On their arrival in London, he introduced her to an old friend of his family (Mr. Ewart), as a rich heiress who had consented to elope with him to the Continent; in consequence of which the old gentleman not only accommodated the fugitives with a passage on board a ship, which he had ready to sail from the port of London to Dunkirk, but gave them letters of recommendation to his correspondents at that place, who with the same zeal and despatch facilitated their journey to Lisle.

On their leaving Dunkirk, as was natural to expect, the chivalrous and disinterested protector degenerated into a mere selfish lover. It was represented by him, with arguments which seemed to appeal to prudence as well as feeling, that, after the step which they had taken, she could not possibly appear in England again but as his wife. He was, therefore, he said, resolved not to deposit her in a convent, till she had consented, by the ceremony of a marriage, to confirm to him that right of protecting her, which he had now but temporarily assumed. It did not, we may suppose, require much eloquence, to convince her heart of the truth of this reasoning; and, accordingly, at a little village, not far from Calais, they were married about the latter end of March, 1772, by a priest well known for his services on such occasions.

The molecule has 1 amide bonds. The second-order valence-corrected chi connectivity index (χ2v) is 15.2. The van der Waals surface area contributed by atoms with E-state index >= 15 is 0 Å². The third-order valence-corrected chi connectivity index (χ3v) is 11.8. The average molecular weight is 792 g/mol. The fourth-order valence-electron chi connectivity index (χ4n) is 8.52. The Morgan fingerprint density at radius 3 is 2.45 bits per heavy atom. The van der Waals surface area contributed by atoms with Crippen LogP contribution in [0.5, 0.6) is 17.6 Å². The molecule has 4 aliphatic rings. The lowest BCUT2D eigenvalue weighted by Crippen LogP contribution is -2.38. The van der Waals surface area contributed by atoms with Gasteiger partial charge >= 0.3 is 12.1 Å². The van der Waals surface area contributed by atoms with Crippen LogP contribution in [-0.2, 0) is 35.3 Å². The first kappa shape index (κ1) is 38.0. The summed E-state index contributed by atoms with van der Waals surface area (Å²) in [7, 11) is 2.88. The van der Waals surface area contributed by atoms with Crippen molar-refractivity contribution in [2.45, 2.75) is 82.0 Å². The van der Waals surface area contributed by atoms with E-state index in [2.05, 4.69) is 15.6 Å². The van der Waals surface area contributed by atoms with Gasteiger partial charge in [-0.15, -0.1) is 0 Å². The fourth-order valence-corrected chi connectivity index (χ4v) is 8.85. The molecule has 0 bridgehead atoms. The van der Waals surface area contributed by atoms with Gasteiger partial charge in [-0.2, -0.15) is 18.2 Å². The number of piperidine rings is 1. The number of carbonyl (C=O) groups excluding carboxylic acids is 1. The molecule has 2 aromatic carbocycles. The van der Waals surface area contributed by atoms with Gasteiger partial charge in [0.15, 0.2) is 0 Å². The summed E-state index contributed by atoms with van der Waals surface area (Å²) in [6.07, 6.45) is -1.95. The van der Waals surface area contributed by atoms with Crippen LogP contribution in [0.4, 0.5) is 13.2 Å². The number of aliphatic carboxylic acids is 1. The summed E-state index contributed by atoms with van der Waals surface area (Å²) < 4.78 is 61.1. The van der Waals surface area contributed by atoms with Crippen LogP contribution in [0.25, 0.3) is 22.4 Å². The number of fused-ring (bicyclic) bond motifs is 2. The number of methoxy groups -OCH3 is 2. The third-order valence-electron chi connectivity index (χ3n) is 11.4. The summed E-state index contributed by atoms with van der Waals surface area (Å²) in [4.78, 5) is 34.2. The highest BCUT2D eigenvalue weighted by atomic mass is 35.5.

They thence immediately proceeded to Lisle, where they were found by Mr. Linley. After a few words of private explanation from Sheridan, which had the effect of reconciling him to his truant daughter, Mr. Linley insisted upon her returning with him immediately to England, in order to fulfil some engagements which he had entered into on her account; and, a promise being given that, as soon as these engagements were accomplished, she should be allowed to resume her plan of retirement at Lisle, the whole party set off amicably together for England.

During their absence Mr. Mathews had published several scurrilous libels about Sheridan and Miss Linley in the “ Bath Chronicle ;" and on his return he started off to London with his brother Charles, and instantly called Mathews out.

Being complete masters of their weapons, they fought with great skill and resolution, each being highly incensed. Eventually, however, Mathews was disarmed by his adversary rushing in upon him, and in the struggle was borne to the ground. In this prostrate situation the libeller sued for his life, which was granted on his signing a confession of his perfidy, of the gross falsehoods he had circulated, and retracting them in toto.

Unfortunately the matter was not to terminate here. Sheri

dan on his return to Bath, as he was bound to do, in full satis. faction of his aggrieved honour, and in justice to the lady whose cause he had undertaken to defend, published the following confession of the delinquent in the public journals in which the offensive paragraphs had appeared :

“Being convinced that the expressions I made use of to Mr. Sheridan's disadvantage were the effects of passion and misrepresentation, I retract what I have said to that gentleman's disadvantage, and particularly beg his pardon for my advertisement in the 'Bath Chronicle.'

“ THOMAS MATHEWS."